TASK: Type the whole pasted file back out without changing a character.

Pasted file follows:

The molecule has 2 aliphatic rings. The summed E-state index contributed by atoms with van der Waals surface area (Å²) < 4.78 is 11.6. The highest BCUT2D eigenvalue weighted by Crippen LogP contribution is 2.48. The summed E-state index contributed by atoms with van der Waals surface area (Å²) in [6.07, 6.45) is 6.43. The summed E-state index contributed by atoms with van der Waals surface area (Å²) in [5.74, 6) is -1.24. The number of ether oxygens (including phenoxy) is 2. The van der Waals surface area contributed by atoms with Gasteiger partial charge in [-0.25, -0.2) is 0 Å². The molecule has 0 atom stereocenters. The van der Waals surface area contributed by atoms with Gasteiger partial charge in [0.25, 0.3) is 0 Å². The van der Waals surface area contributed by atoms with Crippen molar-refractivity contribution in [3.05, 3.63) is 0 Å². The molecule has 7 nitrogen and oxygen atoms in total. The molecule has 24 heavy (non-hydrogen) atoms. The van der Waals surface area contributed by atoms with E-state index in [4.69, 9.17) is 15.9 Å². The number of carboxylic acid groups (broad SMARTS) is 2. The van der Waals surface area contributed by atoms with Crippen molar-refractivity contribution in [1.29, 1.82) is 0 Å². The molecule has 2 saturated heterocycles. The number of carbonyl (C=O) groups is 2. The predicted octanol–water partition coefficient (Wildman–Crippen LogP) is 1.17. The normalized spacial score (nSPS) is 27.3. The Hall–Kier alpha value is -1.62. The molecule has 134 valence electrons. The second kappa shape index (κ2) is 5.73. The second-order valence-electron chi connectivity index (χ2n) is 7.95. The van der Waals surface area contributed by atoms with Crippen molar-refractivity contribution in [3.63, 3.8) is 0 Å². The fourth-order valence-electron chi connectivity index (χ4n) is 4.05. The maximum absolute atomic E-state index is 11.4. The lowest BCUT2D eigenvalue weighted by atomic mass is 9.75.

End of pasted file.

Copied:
The molecule has 2 aliphatic rings. The summed E-state index contributed by atoms with van der Waals surface area (Å²) < 4.78 is 11.6. The highest BCUT2D eigenvalue weighted by Crippen LogP contribution is 2.48. The summed E-state index contributed by atoms with van der Waals surface area (Å²) in [6.07, 6.45) is 6.43. The summed E-state index contributed by atoms with van der Waals surface area (Å²) in [5.74, 6) is -1.24. The number of ether oxygens (including phenoxy) is 2. The van der Waals surface area contributed by atoms with Gasteiger partial charge in [-0.25, -0.2) is 0 Å². The molecule has 0 atom stereocenters. The van der Waals surface area contributed by atoms with Gasteiger partial charge in [0.25, 0.3) is 0 Å². The van der Waals surface area contributed by atoms with Crippen molar-refractivity contribution in [3.05, 3.63) is 0 Å². The molecule has 7 nitrogen and oxygen atoms in total. The molecule has 24 heavy (non-hydrogen) atoms. The van der Waals surface area contributed by atoms with E-state index in [4.69, 9.17) is 15.9 Å². The number of carboxylic acid groups (broad SMARTS) is 2. The van der Waals surface area contributed by atoms with Crippen molar-refractivity contribution in [1.29, 1.82) is 0 Å². The molecule has 2 saturated heterocycles. The number of carbonyl (C=O) groups is 2. The predicted octanol–water partition coefficient (Wildman–Crippen LogP) is 1.17. The normalized spacial score (nSPS) is 27.3. The Hall–Kier alpha value is -1.62. The molecule has 134 valence electrons. The second kappa shape index (κ2) is 5.73. The second-order valence-electron chi connectivity index (χ2n) is 7.95. The van der Waals surface area contributed by atoms with Crippen molar-refractivity contribution in [3.63, 3.8) is 0 Å². The fourth-order valence-electron chi connectivity index (χ4n) is 4.05. The maximum absolute atomic E-state index is 11.4. The lowest BCUT2D eigenvalue weighted by atomic mass is 9.75.